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What to do about insecurity

One of the things I hear over and over from women is that they struggle with insecurity.

I’m talking about that feeling of insecurity that happens in social situations and involves other people.

It’s part of being human to feel some level of insecurity in life under certain circumstances. But what do you do when it happens?

You have two basic options:
A. Avoidance or
B. Facing the uncomfortableness.

What happens when you choose option B, and it doesn’t work out very well??

Let’s look at where feeling insecure comes from, from a neurobiological stand point.
Insecurity is a feeling, an emotion, that has a trigger and a physical response.

  1. The response is always the same, a stress response, but the intensity varies.
  2. The trigger is very personal and unique to each person. It depends on past experiences, conditioning, beliefs you have about yourself, and your perception of the specific events that trigger the feeling.

Insecurity is not something you just have to live with. Your past never defines you. No matter what your reasons are for feeling insecure, it doesn’t matter. What matters is: what do you want, what matters to you, and do you allow your insecurity to get in your way or not?

I was insecure for probably 3/4 of my life. I have always been shy, but in my late teens I was very insecure, terrified of social interactions, avoided people as much as I could. I was going to university, which was extremely uncomfortable for me.

I did get over the worst of that but mostly I preferred not being in the spot light.
Speaking in front of people was never something I would do voluntary.

If I would have joined Toastmasters, even just 2 years ago, I probably would have gone once only to never go back there again. Too scary, too much.

What changed? How did I end up doing what I do now? Speaking in public, creating videos and courses, teaching, joining Toastmasters?


Let’s take the example of Public Speaking, which by the way is the number one fear for so many.

I have seen guests come to Toastmasters once, and never return. They came terrified, forced themselves to be there. Which is very brave, by the way. Sometimes it was for a very specific reason, sometimes because they thought they should finally get over this fear. Just jump in and do it.

Clearly, they were not ready to take the leap. The gap was too wide to fill with one jump and they missed getting to the other side safely. It doesn’t have to be that way.

Every one that comes is terrified the first time, or at least nervous. That is normal.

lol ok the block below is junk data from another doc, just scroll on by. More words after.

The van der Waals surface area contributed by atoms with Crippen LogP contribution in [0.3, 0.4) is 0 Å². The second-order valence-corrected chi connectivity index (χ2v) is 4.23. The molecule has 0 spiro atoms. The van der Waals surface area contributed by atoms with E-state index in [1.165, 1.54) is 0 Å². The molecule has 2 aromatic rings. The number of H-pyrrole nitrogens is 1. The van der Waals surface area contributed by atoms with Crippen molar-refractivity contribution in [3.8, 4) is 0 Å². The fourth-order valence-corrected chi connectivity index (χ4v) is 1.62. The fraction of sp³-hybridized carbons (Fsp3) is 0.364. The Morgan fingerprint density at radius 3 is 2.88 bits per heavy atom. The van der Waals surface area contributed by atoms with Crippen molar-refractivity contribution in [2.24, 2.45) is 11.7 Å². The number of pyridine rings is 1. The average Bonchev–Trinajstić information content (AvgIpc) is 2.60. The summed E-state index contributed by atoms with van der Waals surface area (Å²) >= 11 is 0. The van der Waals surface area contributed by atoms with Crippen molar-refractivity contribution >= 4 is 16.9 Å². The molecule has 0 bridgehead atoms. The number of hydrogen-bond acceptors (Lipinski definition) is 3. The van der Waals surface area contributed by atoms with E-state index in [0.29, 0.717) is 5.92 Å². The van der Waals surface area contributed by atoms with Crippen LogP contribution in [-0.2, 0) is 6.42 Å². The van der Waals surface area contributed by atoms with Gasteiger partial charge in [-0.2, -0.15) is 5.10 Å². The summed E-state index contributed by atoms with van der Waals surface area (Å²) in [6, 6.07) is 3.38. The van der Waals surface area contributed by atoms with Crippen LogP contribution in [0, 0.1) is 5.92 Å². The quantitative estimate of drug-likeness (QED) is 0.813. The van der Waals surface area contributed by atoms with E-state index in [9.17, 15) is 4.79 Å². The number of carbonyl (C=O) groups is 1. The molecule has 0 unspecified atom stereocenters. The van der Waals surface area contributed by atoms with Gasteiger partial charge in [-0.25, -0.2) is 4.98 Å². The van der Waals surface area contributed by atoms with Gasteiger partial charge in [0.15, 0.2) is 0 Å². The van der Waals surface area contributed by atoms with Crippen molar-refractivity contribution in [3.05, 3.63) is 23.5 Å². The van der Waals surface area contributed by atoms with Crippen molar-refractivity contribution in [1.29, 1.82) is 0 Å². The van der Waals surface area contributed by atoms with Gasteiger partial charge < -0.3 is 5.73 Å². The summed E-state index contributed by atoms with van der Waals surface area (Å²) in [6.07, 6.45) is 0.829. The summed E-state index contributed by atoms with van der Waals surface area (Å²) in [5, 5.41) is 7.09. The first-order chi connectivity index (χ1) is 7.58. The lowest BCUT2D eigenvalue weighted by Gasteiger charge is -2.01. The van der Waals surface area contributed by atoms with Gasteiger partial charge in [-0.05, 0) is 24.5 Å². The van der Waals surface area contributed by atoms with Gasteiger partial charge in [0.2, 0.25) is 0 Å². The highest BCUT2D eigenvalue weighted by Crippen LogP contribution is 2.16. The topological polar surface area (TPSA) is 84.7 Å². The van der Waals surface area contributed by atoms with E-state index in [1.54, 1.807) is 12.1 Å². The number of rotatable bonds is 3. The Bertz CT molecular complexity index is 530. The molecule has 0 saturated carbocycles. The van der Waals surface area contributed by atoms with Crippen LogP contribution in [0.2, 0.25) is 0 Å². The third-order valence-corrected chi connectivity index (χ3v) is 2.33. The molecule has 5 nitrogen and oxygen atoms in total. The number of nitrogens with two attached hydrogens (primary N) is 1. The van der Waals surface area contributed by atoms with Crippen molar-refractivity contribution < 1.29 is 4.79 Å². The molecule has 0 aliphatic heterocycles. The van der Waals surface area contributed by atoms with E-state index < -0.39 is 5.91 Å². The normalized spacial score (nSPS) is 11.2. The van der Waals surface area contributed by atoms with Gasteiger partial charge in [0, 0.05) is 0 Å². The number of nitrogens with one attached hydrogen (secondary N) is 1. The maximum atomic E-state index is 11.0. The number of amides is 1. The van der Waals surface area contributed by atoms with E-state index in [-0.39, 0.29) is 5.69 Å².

What makes one person more ready than another, if fear is present in all cases?

The secret lies in how prepared you are.

You have to prepare your neuro-network. Have a plan, clear a pathway, know the obstacles that will throw you off your path, and prepare for that too.

You have to somehow shift from the old neuro-network and create a new one.

A neuro-network is a habitual thought or behavioral pattern.

This pattern is created by neurons that fire together and then wire together to create a network.

Preparing means you have to break old habits of thinking and behaving (for example: avoidance) and create a new one.

The typical insecurity trigger-response loop is one example of a habitual pattern, fear of public speaking is another one.

We all have many of these loops and we don’t even know it! Anything you do that doesn't require your full attention, like brushing your teeth, riding a bike, or driving a car is an example of a learned pattern.

Being unprepared can lead to failing, which can lead to quitting. And this reinforces the old pattern. The voices in your mind will say something like; ‘I told you this was a bad idea!’

How do you prepare the mind for a new pattern?

By developing these three skills:

  • Know thyself, and BE yourself.
  • Make your desire greater than your fear.
  • Learn to take control of your thoughts, and focus your attention.

Here are some practical tips:

  1. Self Soothe: acknowledge the fear you feel and talk yourself down gently, like you would a child. One of the strategies you can use to hack the stress response is: Breathing deeply, focus on the breath and count up to ten and back down to 10 breaths while being focused on the breath.
  2. Shift: change the way you see yourself and the situation you face. You are good enough and you have nothing to prove. Imagine a version of you that is incredibly confident. How would she handle this? Don’t take anything personally. Only your opinion of you matters. What others think is non of your business!
  3. Serve: a purpose that is bigger than you. When your desire is bigger than your fear, your power shines through and gets you through.

When you mentally rehearse the event, complete with obstacles and how you would deal with them, the intensity of your stress response will be manageable instead of paralyzing. You’ll start feeling more competent which gives you confidence.

Your first success will give you even more confidence.

In my case, there was never a real reason to put myself in a place I would feel out of place and uncomfortable, like a Toastmasters meeting. Until there was a need for me to practice public speaking!

I changed how I felt about speaking in front of people FIRST, rehearsed it enough so that I’d show up confident the first time I went.

What to do about insecurity?

  • Have clarity about what you want and the skills you need.
  • Make your desire greater than your fear.
  • Know your true self and be willing to BE yourself. Unapologetically. You are the only one that knows best how to be you and by definition, that is good enough. Always remember that.

 

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